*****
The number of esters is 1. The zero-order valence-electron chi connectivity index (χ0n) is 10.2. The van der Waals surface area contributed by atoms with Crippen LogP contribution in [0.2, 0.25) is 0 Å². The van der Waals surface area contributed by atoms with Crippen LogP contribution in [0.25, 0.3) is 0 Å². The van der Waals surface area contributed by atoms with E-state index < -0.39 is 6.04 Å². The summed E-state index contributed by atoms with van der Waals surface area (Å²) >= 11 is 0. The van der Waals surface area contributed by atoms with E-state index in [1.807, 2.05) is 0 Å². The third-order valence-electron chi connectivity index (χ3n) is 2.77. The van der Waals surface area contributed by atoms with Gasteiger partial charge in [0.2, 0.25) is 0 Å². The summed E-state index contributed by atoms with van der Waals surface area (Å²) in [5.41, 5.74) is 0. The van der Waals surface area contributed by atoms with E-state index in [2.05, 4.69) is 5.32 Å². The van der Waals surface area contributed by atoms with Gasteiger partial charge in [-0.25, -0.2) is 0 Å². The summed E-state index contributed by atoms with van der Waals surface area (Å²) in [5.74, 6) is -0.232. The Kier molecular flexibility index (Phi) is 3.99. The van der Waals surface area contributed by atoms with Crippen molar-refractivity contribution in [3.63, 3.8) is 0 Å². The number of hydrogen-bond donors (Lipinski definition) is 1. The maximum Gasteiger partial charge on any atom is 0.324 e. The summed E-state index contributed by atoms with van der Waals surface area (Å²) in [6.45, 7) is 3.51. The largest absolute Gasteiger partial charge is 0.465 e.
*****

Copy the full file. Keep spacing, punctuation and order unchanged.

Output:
The number of esters is 1. The zero-order valence-electron chi connectivity index (χ0n) is 10.2. The van der Waals surface area contributed by atoms with Crippen LogP contribution in [0.2, 0.25) is 0 Å². The van der Waals surface area contributed by atoms with Crippen LogP contribution in [0.25, 0.3) is 0 Å². The van der Waals surface area contributed by atoms with E-state index < -0.39 is 6.04 Å². The summed E-state index contributed by atoms with van der Waals surface area (Å²) >= 11 is 0. The van der Waals surface area contributed by atoms with E-state index in [1.807, 2.05) is 0 Å². The third-order valence-electron chi connectivity index (χ3n) is 2.77. The van der Waals surface area contributed by atoms with Gasteiger partial charge in [0.2, 0.25) is 0 Å². The summed E-state index contributed by atoms with van der Waals surface area (Å²) in [5.41, 5.74) is 0. The van der Waals surface area contributed by atoms with E-state index in [2.05, 4.69) is 5.32 Å². The van der Waals surface area contributed by atoms with Gasteiger partial charge in [-0.25, -0.2) is 0 Å². The summed E-state index contributed by atoms with van der Waals surface area (Å²) in [5.74, 6) is -0.232. The Kier molecular flexibility index (Phi) is 3.99. The van der Waals surface area contributed by atoms with Crippen molar-refractivity contribution in [3.63, 3.8) is 0 Å². The number of hydrogen-bond donors (Lipinski definition) is 1. The maximum Gasteiger partial charge on any atom is 0.324 e. The summed E-state index contributed by atoms with van der Waals surface area (Å²) in [6.45, 7) is 3.51. The largest absolute Gasteiger partial charge is 0.465 e.